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The New, Newly Democratized Data Integration

Over the last half decade, we’ve watched SQL purists butt heads with NoSQL upstarts, Hadoop triumphalists clash with Hadump pessimists, database geeks war with application developers, and so on. In the midst of all this warring, we’ve tried to fit—and, in many cases, to cram—the new into the old, the old into the new, with the result that at one time or another, we’ve asked the impossible of all of the components in our ever-expanding technology portfolios.

It looks as if the data integration (DI) wars might finally be petering out, however. This isn’t to say that rival gangs of SQL and NoSQL champions have put aside their differences, or that the battles they’ve been waging—battles as much ideological as technological—have been resolved, decisively, in favor of any one faction or interest. The warring is diminishing because—at long last—we’ve achieved a hard-won understanding of the lay of the data integration landscape, as well as of the strengths and weaknesses of the technologies that we can and should bring to bear to manage and integrate data.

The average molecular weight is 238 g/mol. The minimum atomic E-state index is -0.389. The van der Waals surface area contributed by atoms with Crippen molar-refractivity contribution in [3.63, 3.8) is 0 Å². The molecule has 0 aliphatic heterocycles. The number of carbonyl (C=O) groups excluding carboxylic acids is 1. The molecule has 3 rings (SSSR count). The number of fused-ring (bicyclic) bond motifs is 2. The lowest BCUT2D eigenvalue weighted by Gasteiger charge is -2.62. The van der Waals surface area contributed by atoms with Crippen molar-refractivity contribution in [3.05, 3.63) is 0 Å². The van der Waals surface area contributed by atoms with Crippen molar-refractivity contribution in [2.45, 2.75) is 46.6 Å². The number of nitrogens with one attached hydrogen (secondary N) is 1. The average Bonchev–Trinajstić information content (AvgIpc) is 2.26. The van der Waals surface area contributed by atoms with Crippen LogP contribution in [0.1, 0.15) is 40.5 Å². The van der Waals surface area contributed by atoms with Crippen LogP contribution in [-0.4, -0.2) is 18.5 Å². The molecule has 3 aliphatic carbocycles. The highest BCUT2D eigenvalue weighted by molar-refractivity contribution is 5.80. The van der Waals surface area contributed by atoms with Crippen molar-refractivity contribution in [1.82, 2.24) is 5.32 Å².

Meet the New Boss, (Not at All the) Same as the Old Boss

Data integration is never done for its own sake but is always adjunct to some larger purpose.

In a basic sense, we integrate data in order to prepare it for use by applications and services, be they traditional BI front-end tools, self-service visual discovery apps, machine learning (ML) algorithms, analytic sandboxes, or the teeming ecosystem of non-BI applications and services. In another, larger sense, however, we integrate data in order to contextualize information: to establish facts in a certain context and to enrich—or to radically enlarge—that context by incorporating data from connected devices and sensors, social media, open or subscription datasets, and so on. How we integrate data is determined by the characteristics of the sources that first produced it as well as by the applications for which this data, once integrated, gets used. For integrating nonrelational data, the technologies, methods, and concepts we’ve traditionally used are, with critical qualifications, still sufficient; for integrating nonrelational data, we’ve learned to bring new tools, techniques, and structures to bear.

The upshot is that we now have a general sense of just how we’re going to reconcile the old with the new.

We can now distinguish between the Old DI, with its data warehouse-centricity and its much narrower set of requirements, and the New DI, which effectively subsumes it. The New DI doesn’t invalidate its predecessor, in the same way modern physics doesn’t invalidate classical physics; instead, it strictly delimits the range of uses cases with respect to which the Old DI applies.